In alphabetical order; I'm not a fan of every film that's listed here but, even if I'm not a fan…
The Perks of Being a Wallflower
We are infinite.
A coming-of-age story based on the best-selling novel by Stephen Chbosky, which follows 15-year-old freshman Charlie, an endearing and naive outsider who is taken under the wings of two seniors. A moving tale of love, loss, fear and hope - and the unforgettable friends that help us through life.
Being white, middle class and in high school during the ‘90s you’d think I would be able to find common ground with the white, middle class ‘90s high school students in The Perks of Being a Wallflower but it couldn’t be further from the truth. This indulgent, facile and deeply irritating coming-of-age drama is little more than a checklist of teen problems expressed with little insight or originality. The teenage years are a complicated period in most people’s lives. First World problems and social insecurities are magnified yet throughout these personal hardships there are defining and unforgettable highs. The Perks of Being a Wallflower predominantly concentrates on the former as privileged rich kids wallow in their problems.
It’s such a…
He is shy. He is terribly introverted. He has reserved for himself to drown in a traumatic past unable to let go off it. He thinks thrice or even more before he speaks or answers. He thinks thrice after he has spoken. He never takes centre stage. He is always the side show who gets mocked in the most inconsiderate ways. He is afraid of his future, counting the days that he has to be alone amongst a madly cheery crowd of people. He contemplates how much more of this loneliness he has to endure. For his whole life he made others happy, never once tried to make himself experience true happiness. He is beautiful, but has never allowed that…
Some time has passed now since seeing this film and part of me really doesn't want to spend any more time contemplating the ghastly horror of it, but I need to get it out of my system before it drives me mad. The Perks of Being a Wallflower created a lot of fuss on release and more often than not has been described as a heartfelt if slightly quirky coming-of-age drama that tackles topics generally avoided by Hollywood. Having seen the film, I now know why the themes Perks “explores” aren't particularly frequent in the output of the much-maligned big studios, and the biggest reason is that it's too easy to completely mess up, as it is so well-demonstrated here.…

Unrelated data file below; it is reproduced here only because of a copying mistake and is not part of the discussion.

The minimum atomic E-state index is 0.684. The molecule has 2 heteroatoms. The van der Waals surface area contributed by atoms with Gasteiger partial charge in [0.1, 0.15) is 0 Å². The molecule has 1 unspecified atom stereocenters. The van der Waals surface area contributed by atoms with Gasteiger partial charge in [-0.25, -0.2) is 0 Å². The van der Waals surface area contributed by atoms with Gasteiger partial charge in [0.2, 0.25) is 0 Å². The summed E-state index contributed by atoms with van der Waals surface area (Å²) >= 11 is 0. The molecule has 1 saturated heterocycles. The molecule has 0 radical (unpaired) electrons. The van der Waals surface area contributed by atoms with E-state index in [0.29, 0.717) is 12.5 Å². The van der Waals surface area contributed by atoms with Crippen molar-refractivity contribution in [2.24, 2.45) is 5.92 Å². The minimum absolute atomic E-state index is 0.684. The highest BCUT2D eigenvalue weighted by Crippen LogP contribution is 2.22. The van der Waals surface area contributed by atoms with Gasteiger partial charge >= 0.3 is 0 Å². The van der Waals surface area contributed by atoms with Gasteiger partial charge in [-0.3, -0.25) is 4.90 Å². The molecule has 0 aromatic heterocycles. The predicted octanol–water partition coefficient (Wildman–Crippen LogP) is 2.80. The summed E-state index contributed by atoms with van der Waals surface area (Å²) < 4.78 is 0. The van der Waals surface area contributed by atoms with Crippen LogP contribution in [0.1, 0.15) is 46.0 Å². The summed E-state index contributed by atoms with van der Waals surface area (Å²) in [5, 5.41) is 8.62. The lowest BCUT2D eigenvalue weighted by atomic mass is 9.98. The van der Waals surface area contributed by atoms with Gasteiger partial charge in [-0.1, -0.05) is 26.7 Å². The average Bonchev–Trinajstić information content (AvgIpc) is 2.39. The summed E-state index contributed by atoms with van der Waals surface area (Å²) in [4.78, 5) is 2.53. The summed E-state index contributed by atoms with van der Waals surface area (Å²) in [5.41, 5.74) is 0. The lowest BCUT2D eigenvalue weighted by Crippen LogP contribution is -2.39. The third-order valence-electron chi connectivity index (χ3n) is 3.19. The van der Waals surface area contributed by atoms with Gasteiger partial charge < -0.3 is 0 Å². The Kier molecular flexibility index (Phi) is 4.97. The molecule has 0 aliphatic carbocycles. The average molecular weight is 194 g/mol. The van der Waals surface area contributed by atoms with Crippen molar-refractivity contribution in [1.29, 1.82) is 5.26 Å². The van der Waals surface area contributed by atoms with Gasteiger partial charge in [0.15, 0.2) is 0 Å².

You guys weren't kidding.
It sure makes this Painfully Accurate Parody of an Indie Movie Trailer seem painfully accurate.
I am fully aware I'm not part of this film's intended demographic, but still I expected much more from a film that seems to be getting a lot of love.
I'm tired of watching the stupendously dramatized woes of a bunch of fake, uninteresting, upper-middle class white kids. It is boring and hollow. Director Chbosky, who also wrote the novel and the screenplay, clearly loves his own material very much as he tries to smother his pedestrian plot in a sauce of false intellectualism and gives it a misplaced feel of importance.
It just isn't interesting or original enough, but they sure try to make it more than it is. The problem is,…
Crafted with genuine care n affection, told with heartfelt sensitivity & bolstered by three key performances, The Perks of Being a Wallpaper is an exquisite coming-of-age drama that beautifully captures the highs n lows of adolescent life, wonderfully illustrates the value n importance of friendship & remains one of the most heartwarming examples of its genre.
Based on the novel of the same name, The Perks of Being a Wallflower tells the story of an introvert freshman who's incredibly shy in making friends, is coping up with the recent loss of his best friend & is desperately seeking the company of people he can feel comfortable with. Enter his two seniors who accept him as one of their own & welcome him to the…
This movie is so '90s.. It really makes you ~feel~ things... Oh wow
I can see why people might not like it, but I thought it was fucking incredible.
... we are infinite]
Broke my heart.
If I start picking at it, I realize this movie has a lot of imperfections and annoyances but there's also something about it that I find very comforting. Maybe there's a reason I decided to watch it on the rainiest day of the year thus far.
I hate most recent high school movies, but The Perks of Being a Wallflower is a masterpiece. I was deeply moved by the film because it deals with its characters and its situations is such a real way, and while it has its occasional "high school movie moments", it feels so much more thoughtful that other films of it's kind and it doesn't hold back.
I've lost track of how many books I've read for my Current Literature class (five?). Of every story that I have to read, I was not looking forward to this one. Oh, how I loathed the film the first time around. I saw it on a plane on my way back from England and it was so hacky and contrived. It was in that long flight that I came to terms with a deeper existential crisis: I'm old.
When I say old, I mean that I'm not able to be empathetic to teenagers that technically come from the generation BEFORE mine. I am a product of the 90's, but only in that I was in my pre-teen years during the…
The pain of being a shy and introverted person surviving through the horrors of high school is well depicted in this film. I really liked the use of mix tapes, which brought back a lot of memories for me.
Drop some of your favorites and I'll add them to the list.
Films that are everything to me
Life changing cinematic experiences